Columbus is differentiated from other players on the arena, with its distinct set of features. The manageability, extendibility, connectivity, and reliability are all part of this distinction. Above all, thanks to immense productivity that .NET Framework and C# programming language brought to the table, Columbus is extremely feature-rich. Even the desktop client agent is teaming with features that every security company would like to have in their tools suite. Ability to scan and whitelist file-system as a whole, ability to detect applications separately along with their related files and executables, global support for brandability are just a tiny fraction of these features.
Above development screenshot is just a preview of what has yet to come. With the inventory wizard, portions of the file-system can be selectively whitelisted, as well as discrete applications, software publishers, and according to other traits decided by the system admins. In addition, the ability to be centrally managed by the management server or ability to retrieve commonly trusted applications list from the cloud are just complements to this technology. Especially the application discovery technology is a well-tailored feature, which helps identify individual applications (i.e. Adobe Acrobat Reader) and whitelists every single file related to that application.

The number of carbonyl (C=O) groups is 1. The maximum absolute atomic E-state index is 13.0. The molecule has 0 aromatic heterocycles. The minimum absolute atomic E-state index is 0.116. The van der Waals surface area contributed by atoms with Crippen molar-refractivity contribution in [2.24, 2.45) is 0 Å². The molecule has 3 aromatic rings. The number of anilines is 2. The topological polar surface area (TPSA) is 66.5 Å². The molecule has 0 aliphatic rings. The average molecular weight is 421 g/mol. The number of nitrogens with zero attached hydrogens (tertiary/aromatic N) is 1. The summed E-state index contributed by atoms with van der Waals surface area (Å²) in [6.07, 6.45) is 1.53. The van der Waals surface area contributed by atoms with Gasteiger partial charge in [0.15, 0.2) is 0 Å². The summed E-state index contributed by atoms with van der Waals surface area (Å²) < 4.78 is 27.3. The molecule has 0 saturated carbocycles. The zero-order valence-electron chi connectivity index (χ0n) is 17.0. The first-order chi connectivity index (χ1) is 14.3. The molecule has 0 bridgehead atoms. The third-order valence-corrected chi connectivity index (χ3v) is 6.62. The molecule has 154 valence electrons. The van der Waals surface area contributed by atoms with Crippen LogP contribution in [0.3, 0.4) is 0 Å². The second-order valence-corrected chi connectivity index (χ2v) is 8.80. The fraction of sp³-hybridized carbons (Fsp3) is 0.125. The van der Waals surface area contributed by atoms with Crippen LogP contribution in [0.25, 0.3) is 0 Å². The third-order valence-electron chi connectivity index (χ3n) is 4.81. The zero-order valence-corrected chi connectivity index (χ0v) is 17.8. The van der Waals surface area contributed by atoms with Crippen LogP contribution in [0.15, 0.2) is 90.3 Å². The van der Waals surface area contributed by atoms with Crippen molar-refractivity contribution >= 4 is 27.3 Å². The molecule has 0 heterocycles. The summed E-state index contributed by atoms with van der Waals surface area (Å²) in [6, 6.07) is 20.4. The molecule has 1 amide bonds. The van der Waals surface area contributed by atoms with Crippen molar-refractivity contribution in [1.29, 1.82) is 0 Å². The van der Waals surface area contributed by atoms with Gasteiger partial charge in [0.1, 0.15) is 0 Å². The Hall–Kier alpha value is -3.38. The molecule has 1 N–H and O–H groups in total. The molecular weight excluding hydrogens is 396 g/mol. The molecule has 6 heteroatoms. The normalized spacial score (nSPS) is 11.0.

As it was mentioned earlier, one of the most eager features provided along the core package is the plenty of options provided for all sorts of human - machine interactions. There is the GUI, there is the command console, and there is the PowerShell console, and all of them are very easy to use. According to the customer feedback, it will be very easy to add even more interfaces, as required.